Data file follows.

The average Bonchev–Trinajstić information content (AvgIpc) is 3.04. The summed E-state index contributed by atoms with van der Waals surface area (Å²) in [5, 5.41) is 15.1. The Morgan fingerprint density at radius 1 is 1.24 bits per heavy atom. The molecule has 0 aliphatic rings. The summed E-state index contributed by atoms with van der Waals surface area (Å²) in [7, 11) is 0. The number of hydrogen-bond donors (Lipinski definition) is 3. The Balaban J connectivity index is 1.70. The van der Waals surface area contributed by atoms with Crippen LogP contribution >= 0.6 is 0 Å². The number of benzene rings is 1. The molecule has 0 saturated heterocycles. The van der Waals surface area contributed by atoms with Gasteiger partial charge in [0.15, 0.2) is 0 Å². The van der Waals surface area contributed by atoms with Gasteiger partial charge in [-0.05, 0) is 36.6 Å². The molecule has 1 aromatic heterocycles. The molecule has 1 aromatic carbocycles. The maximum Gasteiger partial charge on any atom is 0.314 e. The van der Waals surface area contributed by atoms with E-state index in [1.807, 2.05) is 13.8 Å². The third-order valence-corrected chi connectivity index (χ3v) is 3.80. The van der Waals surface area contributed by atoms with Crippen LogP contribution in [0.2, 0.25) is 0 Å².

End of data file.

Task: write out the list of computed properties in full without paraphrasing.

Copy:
The average Bonchev–Trinajstić information content (AvgIpc) is 3.04. The summed E-state index contributed by atoms with van der Waals surface area (Å²) in [5, 5.41) is 15.1. The Morgan fingerprint density at radius 1 is 1.24 bits per heavy atom. The molecule has 0 aliphatic rings. The summed E-state index contributed by atoms with van der Waals surface area (Å²) in [7, 11) is 0. The number of hydrogen-bond donors (Lipinski definition) is 3. The Balaban J connectivity index is 1.70. The van der Waals surface area contributed by atoms with Crippen LogP contribution >= 0.6 is 0 Å². The number of benzene rings is 1. The molecule has 0 saturated heterocycles. The van der Waals surface area contributed by atoms with Gasteiger partial charge in [0.15, 0.2) is 0 Å². The van der Waals surface area contributed by atoms with Gasteiger partial charge in [-0.05, 0) is 36.6 Å². The molecule has 1 aromatic heterocycles. The molecule has 1 aromatic carbocycles. The maximum Gasteiger partial charge on any atom is 0.314 e. The van der Waals surface area contributed by atoms with E-state index in [1.807, 2.05) is 13.8 Å². The third-order valence-corrected chi connectivity index (χ3v) is 3.80. The van der Waals surface area contributed by atoms with Crippen LogP contribution in [0.2, 0.25) is 0 Å².